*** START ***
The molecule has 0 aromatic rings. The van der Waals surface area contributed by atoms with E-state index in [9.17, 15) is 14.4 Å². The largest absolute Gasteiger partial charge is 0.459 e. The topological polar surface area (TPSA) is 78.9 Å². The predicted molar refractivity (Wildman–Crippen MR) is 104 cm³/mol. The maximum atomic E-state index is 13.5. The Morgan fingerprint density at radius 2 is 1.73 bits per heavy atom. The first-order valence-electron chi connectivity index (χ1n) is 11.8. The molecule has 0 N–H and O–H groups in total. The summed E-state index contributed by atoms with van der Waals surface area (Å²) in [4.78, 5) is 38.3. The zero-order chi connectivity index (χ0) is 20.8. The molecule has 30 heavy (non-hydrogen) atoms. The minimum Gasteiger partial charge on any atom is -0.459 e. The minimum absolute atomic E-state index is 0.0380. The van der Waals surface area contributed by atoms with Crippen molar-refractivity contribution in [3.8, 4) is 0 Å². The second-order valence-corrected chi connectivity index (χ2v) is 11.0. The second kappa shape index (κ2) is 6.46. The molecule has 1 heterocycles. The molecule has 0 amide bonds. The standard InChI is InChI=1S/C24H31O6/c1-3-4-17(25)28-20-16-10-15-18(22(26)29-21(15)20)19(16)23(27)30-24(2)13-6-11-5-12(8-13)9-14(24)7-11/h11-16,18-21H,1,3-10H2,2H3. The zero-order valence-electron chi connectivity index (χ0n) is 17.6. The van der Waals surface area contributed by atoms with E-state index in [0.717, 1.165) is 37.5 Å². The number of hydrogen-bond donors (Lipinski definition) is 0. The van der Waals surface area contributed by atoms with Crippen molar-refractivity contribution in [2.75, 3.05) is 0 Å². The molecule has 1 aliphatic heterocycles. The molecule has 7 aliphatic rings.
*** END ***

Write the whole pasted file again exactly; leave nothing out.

The molecule has 0 aromatic rings. The van der Waals surface area contributed by atoms with E-state index in [9.17, 15) is 14.4 Å². The largest absolute Gasteiger partial charge is 0.459 e. The topological polar surface area (TPSA) is 78.9 Å². The predicted molar refractivity (Wildman–Crippen MR) is 104 cm³/mol. The maximum atomic E-state index is 13.5. The Morgan fingerprint density at radius 2 is 1.73 bits per heavy atom. The first-order valence-electron chi connectivity index (χ1n) is 11.8. The molecule has 0 N–H and O–H groups in total. The summed E-state index contributed by atoms with van der Waals surface area (Å²) in [4.78, 5) is 38.3. The zero-order chi connectivity index (χ0) is 20.8. The molecule has 30 heavy (non-hydrogen) atoms. The minimum Gasteiger partial charge on any atom is -0.459 e. The minimum absolute atomic E-state index is 0.0380. The van der Waals surface area contributed by atoms with Crippen molar-refractivity contribution in [3.8, 4) is 0 Å². The second-order valence-corrected chi connectivity index (χ2v) is 11.0. The second kappa shape index (κ2) is 6.46. The molecule has 1 heterocycles. The molecule has 0 amide bonds. The standard InChI is InChI=1S/C24H31O6/c1-3-4-17(25)28-20-16-10-15-18(22(26)29-21(15)20)19(16)23(27)30-24(2)13-6-11-5-12(8-13)9-14(24)7-11/h11-16,18-21H,1,3-10H2,2H3. The zero-order valence-electron chi connectivity index (χ0n) is 17.6. The van der Waals surface area contributed by atoms with E-state index in [0.717, 1.165) is 37.5 Å². The number of hydrogen-bond donors (Lipinski definition) is 0. The van der Waals surface area contributed by atoms with Crippen molar-refractivity contribution in [2.75, 3.05) is 0 Å². The molecule has 1 aliphatic heterocycles. The molecule has 7 aliphatic rings.